Dr Mark Charny suggests ways of setting priorities to help GPs achieve the best results, in the third article in this series


   

The previous article in this series emphasised the need to be certain that you really do have a problem before you embark on a guidelines journey. Assuming that you feel that there are issues which deserve your attention, what do you do next?

Most of us don't have the time to make improvements in everything that isn't working as well as we would like. Setting priorities is important if you are to achieve the best results from your efforts. This article suggests some questions that may help you to identify the best opportunities.

 

 1) Does the clinical care affect a lot of people?

Obviously, effort spent on something that occurs rarely is less worthwhile than working on an equivalent problem that occurs frequently.

 2) Do the changes that you hope for offer patients the prospect of achieving a better outcome or avoiding a worse outcome?

It is not enough to choose areas of work because the condition is serious: you have to be satisfied that you can make a difference.

In general, importance to health equates to the percentage potentially realisable benefit or avoidable harm to each individual concerned multiplied by the number of individuals affected.

3) Does the change in care that might come about from introducing a guideline have significant resource implications?

This has two components:

  • Is there a significant amount of resource (time, money, effort) not put to good use in terms of improving patient health?
  • How much of the resource no longer used ineffectively can, in practice, be put to other uses?

For example, eliminating some follow-up blood tests that do not achieve anything significant for the patient may not allow you to refer more patients for physiotherapy, whereas eliminating some less useful prescriptions will easily allow you to prescribe other drugs for other patients, for which the budget might otherwise be insufficient.

In general, yield from your efforts equates to the percentage of resource currently used ineffectively multiplied by the ease of putting the liberated resource to more effective use.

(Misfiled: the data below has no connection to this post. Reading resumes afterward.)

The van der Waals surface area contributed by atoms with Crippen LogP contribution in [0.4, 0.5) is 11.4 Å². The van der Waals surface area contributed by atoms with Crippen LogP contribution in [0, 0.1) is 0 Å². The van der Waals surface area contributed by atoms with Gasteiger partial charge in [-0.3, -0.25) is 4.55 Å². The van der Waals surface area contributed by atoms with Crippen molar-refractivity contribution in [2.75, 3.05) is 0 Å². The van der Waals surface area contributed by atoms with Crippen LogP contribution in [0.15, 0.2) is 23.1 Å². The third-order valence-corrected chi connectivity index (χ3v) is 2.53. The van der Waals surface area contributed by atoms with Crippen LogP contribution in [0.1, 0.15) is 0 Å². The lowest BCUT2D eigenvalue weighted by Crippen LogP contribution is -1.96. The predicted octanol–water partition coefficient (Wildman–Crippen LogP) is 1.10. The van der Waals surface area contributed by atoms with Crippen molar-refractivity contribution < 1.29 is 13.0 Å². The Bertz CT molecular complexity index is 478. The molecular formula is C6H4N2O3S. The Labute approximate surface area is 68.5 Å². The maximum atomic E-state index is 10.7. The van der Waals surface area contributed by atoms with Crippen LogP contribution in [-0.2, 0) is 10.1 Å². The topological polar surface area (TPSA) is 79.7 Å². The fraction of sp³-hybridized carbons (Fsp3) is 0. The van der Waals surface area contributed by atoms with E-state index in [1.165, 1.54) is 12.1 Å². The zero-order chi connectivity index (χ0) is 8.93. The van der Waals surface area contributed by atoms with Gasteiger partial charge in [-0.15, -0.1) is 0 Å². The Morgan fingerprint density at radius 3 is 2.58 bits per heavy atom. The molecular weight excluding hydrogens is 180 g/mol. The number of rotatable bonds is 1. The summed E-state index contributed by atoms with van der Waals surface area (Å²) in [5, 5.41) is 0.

4) If the care does not change, are you or the practice at risk of litigation, enquiry, or other forms of unwelcome attention?

 5) Do changes in the care with which you are concerned offer possibilities for professional development?

 6) Are changes in care likely to enhance your professional status or develop services more widely than just your practice?

 

 7) Does the present situation risk the loss of patients to other practices?

8) Is the present pattern of care unsatisfactory to current members of staff, or does it make recruitment difficult? Does the new pattern of care offer possibilities for attracting and retaining the best staff?

 

 9) Is there a recognised source of guidance on the subject?

For example, is there national guidance, through National Service Frameworks or the National Institute for Clinical Excellence (NICE), which started work on the 1 April 1999? Has a national professional organisation published recommendations? Are these guidelines evidence-based?

There will be times when guidelines are needed even though hard scientific evidence is not available, or the evidence that is available does not give clear answers. However, the less certain the evidence, the more difficult it is to be certain that there is a firm basis for local agreement about the way forward, and working on a subject about which there are legitimate differences in opinion is likely to be more difficult and less likely to lead to a successful result.

 

 10) Are other people involved (partners, other members of the primary care team, staff of the local community trust or acute trust) on the same wavelength as you on this issue?

In particular:

  • Do they feel it is worth some effort?
  • Do they see the issue broadly the same way as you do?
  • Are they prepared to give it priority over other issues with which they are concerned (which may be different from the list that you have judged to be less important)?

 11) Do you have a good relationship with other team members? Is there sufficient agreement on what should be achieved, and a supportive atmosphere in which departures from agreed patterns of care can be explored and changes made?

 12) Does the situation suggest that you will be able to hold the interest and involvement of team members?

To some extent this is likely to be related to their idea of the importance of the topic. But remember that your colleagues – like you – aren't exclusively rational, and it may be hard work keeping people interested in a problem that, even if important, doesn't turn them on.

 

The above list outlines the sort of questions you might ask yourself before taking action. Spending time thinking through the problems and possibilities will pay handsome dividends: you will avoid wasted effort, and will make more of a success of those things you do take on.

Broadly, you need to be satisfied that:

  • The issue is clinically significant
  • Changes are feasible
  • The evidence is sufficiently strong and clear to generate agreement among the group
  • The issue is sufficiently important to your colleagues, or at least the majority of them, to encourage their efforts.

Guidelines in Practice, April 1999, Volume 2
© 1999 MGP Ltd
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